Evolving CTIS Technologies
Farmers have long understood how compacted soil can negatively impact yields. Early on, they manually deflated their tires when entering the field to spread out the weight of the vehicle to minimize compaction. The problem was that this manual approach was not only time consuming, but also resulted in inconsistent field results and damaged tires. Operators could potentially forget to reinflate the tires when they went back onto the road.
Early generations of CTISs that eliminated the need to manually adjust tire pressures were originally created for the military, which were not concerned about soil compaction but needed improved mobility of heavy vehicles in various terrains. The difference was that the tires used in military applications were higher pressure—typically around 80-100 psi—compared with tractor tires, which typically operate at 40 psi to 60 psi or less when on the road.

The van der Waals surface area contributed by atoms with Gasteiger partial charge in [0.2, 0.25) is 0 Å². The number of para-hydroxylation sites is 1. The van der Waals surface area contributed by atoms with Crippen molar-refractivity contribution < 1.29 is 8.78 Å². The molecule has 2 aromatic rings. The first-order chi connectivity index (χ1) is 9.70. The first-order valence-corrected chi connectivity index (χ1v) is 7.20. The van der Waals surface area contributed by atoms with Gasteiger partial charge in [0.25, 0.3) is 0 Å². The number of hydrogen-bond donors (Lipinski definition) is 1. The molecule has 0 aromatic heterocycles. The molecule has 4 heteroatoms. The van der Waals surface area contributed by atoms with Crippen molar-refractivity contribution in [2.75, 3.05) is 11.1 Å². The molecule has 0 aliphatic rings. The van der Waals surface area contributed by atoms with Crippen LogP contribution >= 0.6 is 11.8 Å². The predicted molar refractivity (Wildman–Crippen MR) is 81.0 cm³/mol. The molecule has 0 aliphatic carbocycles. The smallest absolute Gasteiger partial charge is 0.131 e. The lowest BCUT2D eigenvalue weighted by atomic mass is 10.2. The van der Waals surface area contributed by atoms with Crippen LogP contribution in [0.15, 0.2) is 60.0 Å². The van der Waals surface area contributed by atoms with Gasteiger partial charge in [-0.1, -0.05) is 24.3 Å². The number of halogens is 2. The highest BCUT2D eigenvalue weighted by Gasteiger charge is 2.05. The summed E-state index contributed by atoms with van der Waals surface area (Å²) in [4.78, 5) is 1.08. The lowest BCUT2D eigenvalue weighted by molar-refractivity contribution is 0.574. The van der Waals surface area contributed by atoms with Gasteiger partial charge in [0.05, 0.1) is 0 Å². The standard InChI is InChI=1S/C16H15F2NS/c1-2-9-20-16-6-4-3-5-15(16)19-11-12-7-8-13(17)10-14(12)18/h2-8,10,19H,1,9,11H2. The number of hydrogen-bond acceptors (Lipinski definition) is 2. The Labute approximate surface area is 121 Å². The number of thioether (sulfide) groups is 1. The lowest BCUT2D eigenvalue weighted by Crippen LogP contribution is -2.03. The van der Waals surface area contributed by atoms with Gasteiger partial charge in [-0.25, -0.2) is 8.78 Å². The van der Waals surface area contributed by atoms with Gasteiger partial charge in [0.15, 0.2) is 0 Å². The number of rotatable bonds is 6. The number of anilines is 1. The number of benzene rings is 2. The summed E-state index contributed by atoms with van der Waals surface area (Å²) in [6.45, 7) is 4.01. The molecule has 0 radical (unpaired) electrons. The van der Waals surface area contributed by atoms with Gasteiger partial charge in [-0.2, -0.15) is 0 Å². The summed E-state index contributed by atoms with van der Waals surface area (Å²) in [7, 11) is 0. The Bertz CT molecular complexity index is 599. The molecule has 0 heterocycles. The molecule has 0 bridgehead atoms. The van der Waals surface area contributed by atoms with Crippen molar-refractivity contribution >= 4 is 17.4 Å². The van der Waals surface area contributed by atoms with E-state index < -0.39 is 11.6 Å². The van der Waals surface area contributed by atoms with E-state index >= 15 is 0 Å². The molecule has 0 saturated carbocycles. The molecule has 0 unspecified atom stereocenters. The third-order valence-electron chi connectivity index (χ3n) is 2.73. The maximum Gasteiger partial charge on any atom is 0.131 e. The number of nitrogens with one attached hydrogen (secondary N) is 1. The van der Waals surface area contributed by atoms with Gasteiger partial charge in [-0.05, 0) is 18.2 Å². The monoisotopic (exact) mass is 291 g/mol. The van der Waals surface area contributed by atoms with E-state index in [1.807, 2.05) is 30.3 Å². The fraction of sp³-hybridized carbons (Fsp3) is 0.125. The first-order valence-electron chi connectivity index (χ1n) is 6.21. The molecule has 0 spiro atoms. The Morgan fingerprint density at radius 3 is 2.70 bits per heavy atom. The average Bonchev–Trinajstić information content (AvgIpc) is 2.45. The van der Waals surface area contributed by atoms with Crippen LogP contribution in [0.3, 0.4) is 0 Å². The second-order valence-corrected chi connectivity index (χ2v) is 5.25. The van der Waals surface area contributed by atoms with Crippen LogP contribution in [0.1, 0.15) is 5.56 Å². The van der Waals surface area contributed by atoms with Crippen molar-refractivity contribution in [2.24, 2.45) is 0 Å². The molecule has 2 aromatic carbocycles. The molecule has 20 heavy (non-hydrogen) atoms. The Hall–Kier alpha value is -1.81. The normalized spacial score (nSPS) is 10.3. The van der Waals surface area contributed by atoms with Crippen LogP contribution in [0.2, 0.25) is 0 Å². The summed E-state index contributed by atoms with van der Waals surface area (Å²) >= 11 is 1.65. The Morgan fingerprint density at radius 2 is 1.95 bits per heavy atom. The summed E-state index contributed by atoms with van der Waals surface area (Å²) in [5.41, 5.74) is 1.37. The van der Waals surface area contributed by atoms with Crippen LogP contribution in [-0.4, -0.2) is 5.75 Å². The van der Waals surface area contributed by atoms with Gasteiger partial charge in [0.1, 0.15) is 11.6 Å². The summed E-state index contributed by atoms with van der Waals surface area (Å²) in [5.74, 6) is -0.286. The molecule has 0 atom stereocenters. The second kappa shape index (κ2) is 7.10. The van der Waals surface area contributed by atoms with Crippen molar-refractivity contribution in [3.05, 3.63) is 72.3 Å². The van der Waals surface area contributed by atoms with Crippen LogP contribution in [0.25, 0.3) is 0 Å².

As farming technology has evolved, autonomous vehicles and smarter controls now utilize features like GPS mapping and moisture sensing inputs to adjust tire pressures to very specific terrains, with very little human intervention.
Considerations When Choosing the Right CTIS
Any vehicle or piece of equipment with a tire that touches the ground can be equipped with a CTIS. Choosing the option that’s correct for your specific application is based on a number of key considerations, including:
- Is the breadth and depth of product offerings enough to cover your full portfolio of ag products?